Henry James once called Concord, Massachusetts, “the biggest little place in America,” and for its role in both political and literary history the title is probably forever secure. Concord was the site of the second battle of the American Revolution (and the first victory for the colonials), and a few generations later it witnessed a baffling outbreak of literary virtuosity. The Author’s Ridge in the town’s cemetery is as close to an American Pantheon as we will ever have, with the graves of Ralph Waldo Emerson, Nathaniel Hawthorne, Louisa May Alcott, and Henry David Thoreau. In any other town Ephraim Bull, the developer of the Concord grape, would have been a local hero, but here he is not much noticed.1
Of these Concordians, I think history tends more and more to favor Thoreau, the least known in his day but whose monumental masterpiece Walden has steadily risen on the list of the greatest books any American has ever produced. And Richard Primack, in Walden Warming, adds to Thoreau’s legacy by highlighting the increasing value of another aspect of his life, one well known to scholars but not so much to casual readers: Thoreau was a remarkable and systematic naturalist. He walked many hours each day across his Concord domain: “I think that I cannot preserve my health and spirits, unless I spend four hours a day at least—and it is commonly more than that—sauntering through the woods and over the hills and fields, absolutely free from all worldly engagements,” he wrote in his great essay on walking.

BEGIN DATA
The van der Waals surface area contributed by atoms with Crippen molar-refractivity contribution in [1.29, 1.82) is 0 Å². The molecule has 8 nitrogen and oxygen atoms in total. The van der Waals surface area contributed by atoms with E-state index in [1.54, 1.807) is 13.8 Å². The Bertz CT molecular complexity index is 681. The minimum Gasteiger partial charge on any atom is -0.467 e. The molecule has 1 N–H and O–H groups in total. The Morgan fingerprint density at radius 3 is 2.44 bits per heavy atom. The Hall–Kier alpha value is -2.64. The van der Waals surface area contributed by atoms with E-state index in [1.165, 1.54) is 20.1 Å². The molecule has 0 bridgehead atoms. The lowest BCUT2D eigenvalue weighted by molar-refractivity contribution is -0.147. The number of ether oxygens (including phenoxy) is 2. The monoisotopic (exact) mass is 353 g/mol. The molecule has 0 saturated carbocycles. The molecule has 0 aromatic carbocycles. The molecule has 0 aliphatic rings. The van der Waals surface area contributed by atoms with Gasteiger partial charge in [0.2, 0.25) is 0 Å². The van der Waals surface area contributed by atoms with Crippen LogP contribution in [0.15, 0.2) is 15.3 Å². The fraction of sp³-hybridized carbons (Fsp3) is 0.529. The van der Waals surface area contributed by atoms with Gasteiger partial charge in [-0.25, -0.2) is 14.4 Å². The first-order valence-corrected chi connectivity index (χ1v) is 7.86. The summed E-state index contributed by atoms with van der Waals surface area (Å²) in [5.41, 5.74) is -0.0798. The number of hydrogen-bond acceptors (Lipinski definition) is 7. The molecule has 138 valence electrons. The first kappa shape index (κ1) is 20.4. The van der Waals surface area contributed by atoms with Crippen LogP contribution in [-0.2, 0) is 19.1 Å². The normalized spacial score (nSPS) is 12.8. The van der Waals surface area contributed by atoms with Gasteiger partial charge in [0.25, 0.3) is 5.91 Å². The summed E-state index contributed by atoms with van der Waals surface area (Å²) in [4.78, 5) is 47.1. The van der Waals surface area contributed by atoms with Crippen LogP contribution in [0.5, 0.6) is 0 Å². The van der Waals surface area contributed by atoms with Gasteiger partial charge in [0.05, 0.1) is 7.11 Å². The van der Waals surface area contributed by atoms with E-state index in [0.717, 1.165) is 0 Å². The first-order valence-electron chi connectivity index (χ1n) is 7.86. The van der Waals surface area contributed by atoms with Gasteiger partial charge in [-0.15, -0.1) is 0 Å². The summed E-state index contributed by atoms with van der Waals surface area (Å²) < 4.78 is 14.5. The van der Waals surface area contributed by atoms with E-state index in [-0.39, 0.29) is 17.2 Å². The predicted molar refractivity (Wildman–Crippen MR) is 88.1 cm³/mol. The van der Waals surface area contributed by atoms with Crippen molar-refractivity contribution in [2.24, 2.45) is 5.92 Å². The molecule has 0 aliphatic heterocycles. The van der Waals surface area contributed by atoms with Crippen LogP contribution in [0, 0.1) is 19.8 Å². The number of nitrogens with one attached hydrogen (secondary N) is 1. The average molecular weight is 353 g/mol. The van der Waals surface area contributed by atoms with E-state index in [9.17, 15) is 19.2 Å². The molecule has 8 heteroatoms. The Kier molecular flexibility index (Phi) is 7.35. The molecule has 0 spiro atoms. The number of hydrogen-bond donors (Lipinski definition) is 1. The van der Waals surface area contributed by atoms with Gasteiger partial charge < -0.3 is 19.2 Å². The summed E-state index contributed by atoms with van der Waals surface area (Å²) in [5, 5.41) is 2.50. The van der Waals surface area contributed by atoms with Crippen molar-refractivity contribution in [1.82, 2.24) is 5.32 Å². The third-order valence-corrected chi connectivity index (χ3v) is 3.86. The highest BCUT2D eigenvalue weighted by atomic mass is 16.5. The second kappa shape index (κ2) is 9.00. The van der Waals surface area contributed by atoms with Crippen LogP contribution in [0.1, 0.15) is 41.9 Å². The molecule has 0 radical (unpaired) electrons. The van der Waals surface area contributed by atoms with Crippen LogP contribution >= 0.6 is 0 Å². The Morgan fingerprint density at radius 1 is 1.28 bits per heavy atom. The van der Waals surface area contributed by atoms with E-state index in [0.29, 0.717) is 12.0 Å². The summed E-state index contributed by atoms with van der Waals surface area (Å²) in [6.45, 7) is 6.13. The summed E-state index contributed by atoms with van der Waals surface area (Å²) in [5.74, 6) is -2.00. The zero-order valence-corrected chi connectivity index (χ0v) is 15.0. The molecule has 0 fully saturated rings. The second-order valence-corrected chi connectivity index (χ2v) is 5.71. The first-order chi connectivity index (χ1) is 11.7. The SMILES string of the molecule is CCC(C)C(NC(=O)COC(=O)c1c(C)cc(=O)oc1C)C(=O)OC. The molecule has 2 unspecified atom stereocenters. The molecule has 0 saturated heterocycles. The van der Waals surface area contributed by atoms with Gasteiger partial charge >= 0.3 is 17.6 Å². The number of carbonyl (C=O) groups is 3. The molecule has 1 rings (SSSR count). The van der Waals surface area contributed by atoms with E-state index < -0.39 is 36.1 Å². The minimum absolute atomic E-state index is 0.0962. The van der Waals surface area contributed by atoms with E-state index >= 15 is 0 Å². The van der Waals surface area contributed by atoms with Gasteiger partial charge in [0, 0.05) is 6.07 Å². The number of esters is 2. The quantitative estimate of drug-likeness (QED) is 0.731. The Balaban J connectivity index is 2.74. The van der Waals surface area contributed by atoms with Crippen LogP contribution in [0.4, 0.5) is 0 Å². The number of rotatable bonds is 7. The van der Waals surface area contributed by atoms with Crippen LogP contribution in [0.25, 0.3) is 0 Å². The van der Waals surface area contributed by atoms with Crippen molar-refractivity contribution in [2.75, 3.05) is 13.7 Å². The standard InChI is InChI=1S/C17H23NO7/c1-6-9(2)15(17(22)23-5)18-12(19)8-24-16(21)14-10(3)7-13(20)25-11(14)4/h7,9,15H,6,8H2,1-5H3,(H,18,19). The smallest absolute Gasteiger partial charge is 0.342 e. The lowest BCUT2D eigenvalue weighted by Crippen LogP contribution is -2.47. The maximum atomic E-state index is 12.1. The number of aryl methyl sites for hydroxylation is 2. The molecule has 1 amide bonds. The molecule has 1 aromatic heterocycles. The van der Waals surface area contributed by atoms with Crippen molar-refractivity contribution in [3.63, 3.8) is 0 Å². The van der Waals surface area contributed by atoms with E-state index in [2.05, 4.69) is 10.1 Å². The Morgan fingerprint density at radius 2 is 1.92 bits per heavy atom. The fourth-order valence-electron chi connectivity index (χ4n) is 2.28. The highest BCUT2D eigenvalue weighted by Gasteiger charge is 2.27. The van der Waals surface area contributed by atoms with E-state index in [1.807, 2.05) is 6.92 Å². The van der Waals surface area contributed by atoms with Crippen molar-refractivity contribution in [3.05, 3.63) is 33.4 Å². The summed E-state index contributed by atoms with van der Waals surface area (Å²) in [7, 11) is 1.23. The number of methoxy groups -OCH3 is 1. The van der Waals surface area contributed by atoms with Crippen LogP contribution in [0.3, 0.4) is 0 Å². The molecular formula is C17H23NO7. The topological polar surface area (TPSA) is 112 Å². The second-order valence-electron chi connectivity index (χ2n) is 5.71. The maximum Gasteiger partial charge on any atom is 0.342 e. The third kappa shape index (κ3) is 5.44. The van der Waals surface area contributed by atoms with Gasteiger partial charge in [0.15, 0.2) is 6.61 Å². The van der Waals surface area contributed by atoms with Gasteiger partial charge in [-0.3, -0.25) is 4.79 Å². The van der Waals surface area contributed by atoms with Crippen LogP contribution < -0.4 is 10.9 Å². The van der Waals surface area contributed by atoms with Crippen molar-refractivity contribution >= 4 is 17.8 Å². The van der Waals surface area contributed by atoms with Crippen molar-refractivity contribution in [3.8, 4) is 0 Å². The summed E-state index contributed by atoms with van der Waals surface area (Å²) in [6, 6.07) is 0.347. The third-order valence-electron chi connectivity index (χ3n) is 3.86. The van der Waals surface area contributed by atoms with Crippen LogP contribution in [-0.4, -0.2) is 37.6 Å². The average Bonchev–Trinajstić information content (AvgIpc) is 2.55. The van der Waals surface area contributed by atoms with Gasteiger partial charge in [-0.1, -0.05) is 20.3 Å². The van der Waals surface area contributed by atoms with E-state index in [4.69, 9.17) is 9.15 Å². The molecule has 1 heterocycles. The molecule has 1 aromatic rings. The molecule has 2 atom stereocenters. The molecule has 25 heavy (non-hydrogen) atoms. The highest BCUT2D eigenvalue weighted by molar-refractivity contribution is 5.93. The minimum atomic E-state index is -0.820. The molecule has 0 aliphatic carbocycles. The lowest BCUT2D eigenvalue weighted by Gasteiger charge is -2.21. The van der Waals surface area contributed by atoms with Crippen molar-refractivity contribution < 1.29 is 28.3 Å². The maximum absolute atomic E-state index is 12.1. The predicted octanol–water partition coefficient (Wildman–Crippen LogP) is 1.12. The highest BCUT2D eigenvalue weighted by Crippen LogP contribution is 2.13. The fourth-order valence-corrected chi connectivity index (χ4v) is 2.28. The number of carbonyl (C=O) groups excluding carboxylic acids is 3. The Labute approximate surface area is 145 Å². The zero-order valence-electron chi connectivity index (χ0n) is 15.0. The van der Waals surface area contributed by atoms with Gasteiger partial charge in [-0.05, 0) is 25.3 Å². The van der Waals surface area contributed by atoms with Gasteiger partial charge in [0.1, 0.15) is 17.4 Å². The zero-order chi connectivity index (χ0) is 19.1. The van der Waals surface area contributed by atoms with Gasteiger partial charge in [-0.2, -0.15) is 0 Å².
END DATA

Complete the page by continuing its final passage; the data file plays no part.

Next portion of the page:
The walking of which I speak has nothing in it akin to taking exercise, as it is called, as the sick take medicine at stated hours…but it is itself the enterprise and adventure of the day.
And along with forming the transcendental insights that would power his writing, Thoreau was also assiduous in gathering data: a careful record of the flora and fauna of the region that included, among other things, an almost spreadsheet-like collection of the dates when hundreds of plants first budded out each spring.
Concord is now an affluent Boston suburb, but Primack and his Boston University graduate students have fanned out across the twenty-five-square-mile town (which includes several large tracts of preserved swamp and forest) spring after spring, duplicating Thoreau’s labors. They’ve learned where dozens of rare plants hide, and made sure that they’re on hand to observe their first flowering. The result is one of the best records of the transformative power of global warming—a before-and-after picture of a planet in very rapid transition to a new climatic state.
Take, for instance, the pink lady’s slipper orchid. In 1852, the second spring of his careful record-keeping, Thoreau noted the first open flower on May 28. As Primack points out, this is an easy flower…
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